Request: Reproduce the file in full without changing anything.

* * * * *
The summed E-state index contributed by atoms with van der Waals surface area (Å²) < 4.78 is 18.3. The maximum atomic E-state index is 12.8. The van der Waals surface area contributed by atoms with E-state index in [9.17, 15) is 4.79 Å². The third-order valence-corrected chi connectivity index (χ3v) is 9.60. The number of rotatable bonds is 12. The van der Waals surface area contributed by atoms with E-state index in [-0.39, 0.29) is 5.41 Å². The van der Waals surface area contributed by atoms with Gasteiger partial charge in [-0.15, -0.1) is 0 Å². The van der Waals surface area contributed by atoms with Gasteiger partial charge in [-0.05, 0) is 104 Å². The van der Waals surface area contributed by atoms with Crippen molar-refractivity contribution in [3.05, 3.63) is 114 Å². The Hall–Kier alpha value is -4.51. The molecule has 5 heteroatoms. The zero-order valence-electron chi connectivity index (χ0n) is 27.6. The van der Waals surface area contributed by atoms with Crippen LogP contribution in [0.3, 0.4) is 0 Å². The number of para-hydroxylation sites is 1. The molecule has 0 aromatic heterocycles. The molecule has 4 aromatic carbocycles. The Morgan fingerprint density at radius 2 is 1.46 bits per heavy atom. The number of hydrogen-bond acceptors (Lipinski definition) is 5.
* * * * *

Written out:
The summed E-state index contributed by atoms with van der Waals surface area (Å²) < 4.78 is 18.3. The maximum atomic E-state index is 12.8. The van der Waals surface area contributed by atoms with E-state index in [9.17, 15) is 4.79 Å². The third-order valence-corrected chi connectivity index (χ3v) is 9.60. The number of rotatable bonds is 12. The van der Waals surface area contributed by atoms with E-state index in [-0.39, 0.29) is 5.41 Å². The van der Waals surface area contributed by atoms with Gasteiger partial charge in [-0.15, -0.1) is 0 Å². The van der Waals surface area contributed by atoms with Gasteiger partial charge in [-0.05, 0) is 104 Å². The van der Waals surface area contributed by atoms with Crippen molar-refractivity contribution in [3.05, 3.63) is 114 Å². The Hall–Kier alpha value is -4.51. The molecule has 5 heteroatoms. The zero-order valence-electron chi connectivity index (χ0n) is 27.6. The van der Waals surface area contributed by atoms with Crippen LogP contribution in [0.3, 0.4) is 0 Å². The number of para-hydroxylation sites is 1. The molecule has 0 aromatic heterocycles. The molecule has 4 aromatic carbocycles. The Morgan fingerprint density at radius 2 is 1.46 bits per heavy atom. The number of hydrogen-bond acceptors (Lipinski definition) is 5.